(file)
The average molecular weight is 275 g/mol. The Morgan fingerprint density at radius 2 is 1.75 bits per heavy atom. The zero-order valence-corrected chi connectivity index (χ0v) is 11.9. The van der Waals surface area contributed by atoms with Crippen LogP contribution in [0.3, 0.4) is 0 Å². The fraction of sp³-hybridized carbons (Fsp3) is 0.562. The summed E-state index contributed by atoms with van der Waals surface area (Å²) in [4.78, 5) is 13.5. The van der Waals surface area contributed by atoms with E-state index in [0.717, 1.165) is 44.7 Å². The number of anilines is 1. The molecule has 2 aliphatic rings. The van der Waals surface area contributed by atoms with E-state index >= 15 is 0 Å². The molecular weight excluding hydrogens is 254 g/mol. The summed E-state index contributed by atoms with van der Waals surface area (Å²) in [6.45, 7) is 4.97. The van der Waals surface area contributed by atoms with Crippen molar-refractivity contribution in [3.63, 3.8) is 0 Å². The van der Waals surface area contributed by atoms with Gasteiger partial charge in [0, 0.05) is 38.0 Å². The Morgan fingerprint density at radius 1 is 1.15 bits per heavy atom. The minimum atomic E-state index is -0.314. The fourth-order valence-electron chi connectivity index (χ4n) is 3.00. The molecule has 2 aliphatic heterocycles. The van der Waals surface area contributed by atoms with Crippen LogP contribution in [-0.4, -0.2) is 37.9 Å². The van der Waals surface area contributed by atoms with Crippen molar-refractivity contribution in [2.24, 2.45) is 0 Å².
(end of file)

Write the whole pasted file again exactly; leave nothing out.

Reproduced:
The average molecular weight is 275 g/mol. The Morgan fingerprint density at radius 2 is 1.75 bits per heavy atom. The zero-order valence-corrected chi connectivity index (χ0v) is 11.9. The van der Waals surface area contributed by atoms with Crippen LogP contribution in [0.3, 0.4) is 0 Å². The fraction of sp³-hybridized carbons (Fsp3) is 0.562. The summed E-state index contributed by atoms with van der Waals surface area (Å²) in [4.78, 5) is 13.5. The van der Waals surface area contributed by atoms with E-state index in [0.717, 1.165) is 44.7 Å². The number of anilines is 1. The molecule has 2 aliphatic rings. The van der Waals surface area contributed by atoms with E-state index >= 15 is 0 Å². The molecular weight excluding hydrogens is 254 g/mol. The summed E-state index contributed by atoms with van der Waals surface area (Å²) in [6.45, 7) is 4.97. The van der Waals surface area contributed by atoms with Crippen molar-refractivity contribution in [3.63, 3.8) is 0 Å². The van der Waals surface area contributed by atoms with Gasteiger partial charge in [0, 0.05) is 38.0 Å². The Morgan fingerprint density at radius 1 is 1.15 bits per heavy atom. The minimum atomic E-state index is -0.314. The fourth-order valence-electron chi connectivity index (χ4n) is 3.00. The molecule has 2 aliphatic heterocycles. The van der Waals surface area contributed by atoms with Crippen LogP contribution in [-0.4, -0.2) is 37.9 Å². The van der Waals surface area contributed by atoms with Crippen molar-refractivity contribution in [2.24, 2.45) is 0 Å².